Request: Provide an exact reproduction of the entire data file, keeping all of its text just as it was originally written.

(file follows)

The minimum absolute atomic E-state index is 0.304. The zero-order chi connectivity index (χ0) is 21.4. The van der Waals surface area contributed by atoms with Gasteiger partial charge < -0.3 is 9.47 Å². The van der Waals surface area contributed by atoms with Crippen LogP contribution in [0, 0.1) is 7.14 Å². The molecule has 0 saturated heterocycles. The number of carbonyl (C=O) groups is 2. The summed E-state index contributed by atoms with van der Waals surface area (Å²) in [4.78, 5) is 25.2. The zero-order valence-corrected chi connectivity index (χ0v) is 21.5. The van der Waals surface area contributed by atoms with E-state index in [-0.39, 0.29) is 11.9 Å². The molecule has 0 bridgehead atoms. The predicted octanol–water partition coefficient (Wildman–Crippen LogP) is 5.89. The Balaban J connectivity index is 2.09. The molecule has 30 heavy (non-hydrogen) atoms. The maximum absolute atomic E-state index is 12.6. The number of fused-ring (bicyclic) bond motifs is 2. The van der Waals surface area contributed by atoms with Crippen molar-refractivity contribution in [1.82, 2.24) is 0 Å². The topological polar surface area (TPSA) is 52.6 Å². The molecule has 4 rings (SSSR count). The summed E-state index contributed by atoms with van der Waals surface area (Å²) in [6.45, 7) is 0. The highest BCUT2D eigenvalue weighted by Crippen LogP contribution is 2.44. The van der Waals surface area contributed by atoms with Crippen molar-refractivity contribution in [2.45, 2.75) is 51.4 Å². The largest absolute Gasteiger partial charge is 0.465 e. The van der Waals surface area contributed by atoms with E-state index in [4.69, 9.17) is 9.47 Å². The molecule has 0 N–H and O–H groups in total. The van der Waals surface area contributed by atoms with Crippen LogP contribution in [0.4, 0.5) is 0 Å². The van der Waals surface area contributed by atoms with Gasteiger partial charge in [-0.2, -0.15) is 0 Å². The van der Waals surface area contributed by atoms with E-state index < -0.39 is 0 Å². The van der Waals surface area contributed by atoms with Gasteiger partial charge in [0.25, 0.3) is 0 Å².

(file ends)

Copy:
The minimum absolute atomic E-state index is 0.304. The zero-order chi connectivity index (χ0) is 21.4. The van der Waals surface area contributed by atoms with Gasteiger partial charge < -0.3 is 9.47 Å². The van der Waals surface area contributed by atoms with Crippen LogP contribution in [0, 0.1) is 7.14 Å². The molecule has 0 saturated heterocycles. The number of carbonyl (C=O) groups is 2. The summed E-state index contributed by atoms with van der Waals surface area (Å²) in [4.78, 5) is 25.2. The zero-order valence-corrected chi connectivity index (χ0v) is 21.5. The van der Waals surface area contributed by atoms with E-state index in [-0.39, 0.29) is 11.9 Å². The molecule has 0 bridgehead atoms. The predicted octanol–water partition coefficient (Wildman–Crippen LogP) is 5.89. The Balaban J connectivity index is 2.09. The molecule has 30 heavy (non-hydrogen) atoms. The maximum absolute atomic E-state index is 12.6. The number of fused-ring (bicyclic) bond motifs is 2. The van der Waals surface area contributed by atoms with Crippen molar-refractivity contribution in [1.82, 2.24) is 0 Å². The topological polar surface area (TPSA) is 52.6 Å². The molecule has 4 rings (SSSR count). The summed E-state index contributed by atoms with van der Waals surface area (Å²) in [6.45, 7) is 0. The highest BCUT2D eigenvalue weighted by Crippen LogP contribution is 2.44. The van der Waals surface area contributed by atoms with Crippen molar-refractivity contribution in [2.45, 2.75) is 51.4 Å². The largest absolute Gasteiger partial charge is 0.465 e. The van der Waals surface area contributed by atoms with E-state index in [4.69, 9.17) is 9.47 Å². The molecule has 0 N–H and O–H groups in total. The van der Waals surface area contributed by atoms with Crippen LogP contribution in [0.4, 0.5) is 0 Å². The van der Waals surface area contributed by atoms with Gasteiger partial charge in [-0.2, -0.15) is 0 Å². The van der Waals surface area contributed by atoms with E-state index < -0.39 is 0 Å². The van der Waals surface area contributed by atoms with Gasteiger partial charge in [0.25, 0.3) is 0 Å².